By Clair McFarland, Cowboy State Daily
It was time for a new cat.
Something ate my indoor cat six months ago when I let her out for one of her brief hunting excursions. After that, my favorite barn cat got run over on the canal road.
I know what you’re thinking, “This woman is a walking cat holocaust.”
But country life is hard no matter how many legs you have, and my dad always gives me the same warning he gave my cats: “If you’re out running and you meet a mountain lion, you just gotta do one thing – “ Dad’s eyes shine like Christmas lights in a thaw “ – put your head between your knees and kiss your butt goodbye.”
The Husband’s advice is more optimistic: “Run with a pistol in your back pocket.”
But I haven’t done that since the sweet older fella who taught me how to handle a loaded gun accidentally shot part of his own bottom off.
This time, The Husband and I promised each other, our new indoor cat would stay indoors. No hunting. No scaliwagging.
The animal shelter was stuffed with caged sycophants and psychopaths. But there was this silver, striped, long-haired beauty who trained his golden eyes on me so intently I couldn’t tell if he was hunting me or vowing eternal servitude.
What a work of art, I thought, imagining how I could study his white underbelly as he stretched his lengthy body across my lap.
We adopted him and named him Merlin – the keenest of wizards.
“What a dumb name,” frowned my middleborn son. “Why don’t we ever name them cool stuff, like Wiggly or Hot Dog?”
I cleared my throat to explain. “See, in The Death of Arthur – “
“Or CANDY CANE,” interrupted Middleborn. “Or Ninja.”
Merlin hid under the couch.
I pulled him out and plunked him into the litter box a few times, to show him where that was. He skittered off to a new hiding place each time.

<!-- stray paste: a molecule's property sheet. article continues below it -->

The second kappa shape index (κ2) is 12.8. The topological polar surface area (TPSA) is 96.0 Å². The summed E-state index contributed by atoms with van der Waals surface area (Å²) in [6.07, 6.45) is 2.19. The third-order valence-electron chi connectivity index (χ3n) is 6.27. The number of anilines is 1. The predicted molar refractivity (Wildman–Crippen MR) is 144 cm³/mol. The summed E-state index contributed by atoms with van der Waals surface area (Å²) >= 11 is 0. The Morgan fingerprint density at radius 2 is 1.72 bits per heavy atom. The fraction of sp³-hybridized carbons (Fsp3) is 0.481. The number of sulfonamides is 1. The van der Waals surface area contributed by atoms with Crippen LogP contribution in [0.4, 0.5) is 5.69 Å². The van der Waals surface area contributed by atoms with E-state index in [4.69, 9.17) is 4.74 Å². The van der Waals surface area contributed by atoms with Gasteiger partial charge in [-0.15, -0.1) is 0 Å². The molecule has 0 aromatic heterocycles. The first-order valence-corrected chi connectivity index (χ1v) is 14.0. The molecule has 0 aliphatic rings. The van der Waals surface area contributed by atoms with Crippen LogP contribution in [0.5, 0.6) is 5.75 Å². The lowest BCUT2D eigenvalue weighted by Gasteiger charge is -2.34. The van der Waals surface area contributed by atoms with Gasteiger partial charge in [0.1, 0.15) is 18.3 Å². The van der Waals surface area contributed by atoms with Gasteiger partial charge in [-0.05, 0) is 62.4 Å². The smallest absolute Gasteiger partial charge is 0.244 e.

“Why is he always hiding?” asked the big, sweet twin.
“Yeah! He should come out and play with us,” roared Firstborn while teaching the little, feisty twin how to block a throat punch. Their guttural war cries rang against the fireplace, bounced off the wood floor and rattled the ceiling fan.
“Oh,” it finally dawned on me. “We’re scaring Merlin.”
“Who’s Merlin?” asked Middleborn, who figured he could brainwash me out of using the dumb name.
The other boys, caught in each other’s headlocks, looked up in puzzlement.
“We’re too loud,” I said. “We’re traumatizing the poor thing.”
“DID YOU HEAR THAT?” bellowed Firstborn. “SHE SAID YOU’RE TOO LOUD.”
“I’M not loud,” Middleborn snapped. “YOU’RE basically a fire engine.”
I stammered, groping for a pearl of wisdom. “Let – let your gentleness be known to all!” I yelled.
With that, Merlin fled to the basement, to the blackest recesses of the storage-bin labyrinth, and stayed there all night.
“Don’t worry,” said The Husband. “Tomorrow you and Merlin will be home alone together. He’ll come out.”
But he didn’t. No matter how I coaxed and cooed, the wizard stayed in his cave.
It wasn’t fair, I thought. Wasn’t he mine? Hadn’t I paid his adoption fee, bought him canned turkey and had him castrated? Surely that was enough to earn a guy’s eternal love.
When I went downstairs, Merlin’s eyes alchemized the darkness between us. Feeling a tinge of voyeuristic shame, I sighed and trudged upstairs.
I went back to writing. I checked social media sites for news tips. I ordered Christmas presents through some omniscient intercessor who knows my credit card and cell phone numbers.
I thought how, with the internet’s tentacles in everyone’s pockets, everything we do is tracked, viewed, posted, monitored, catalogued and judged. Our phones know our fingerprints and how much iceberg lettuce we waste.
There’s no doubt, no mystery anymore about the monolithic march of power, the loss of decency, the thin veneer of achievement and the chasm of political differences.
Downstairs there’s a cat I don’t own or understand, muttering incantations into his silver beard; conjuring his exploits, planning his coup. He’s an incarnate mystery, a complete wildcard in my documented world.
And if Merlin is a rogue sovereign, then there must be other spheres of being that remain untouched by the world’s ruthless ledgers. There must be glimmers of humanity no search engine can surveil…
Perhaps not too far away, people are falling in love. Others are realizing their last survival tactic is to change completely. Some are surrendering, almost sweetly, when it’s their turn to die. And even if these tender moments are not posted and scrutinized for all the world to dissect, they are no less real than the magnificent beast lurking in my basement.
And I’m better just for knowing they’re there.
So I tiptoed to the basement and set down another can of turkey.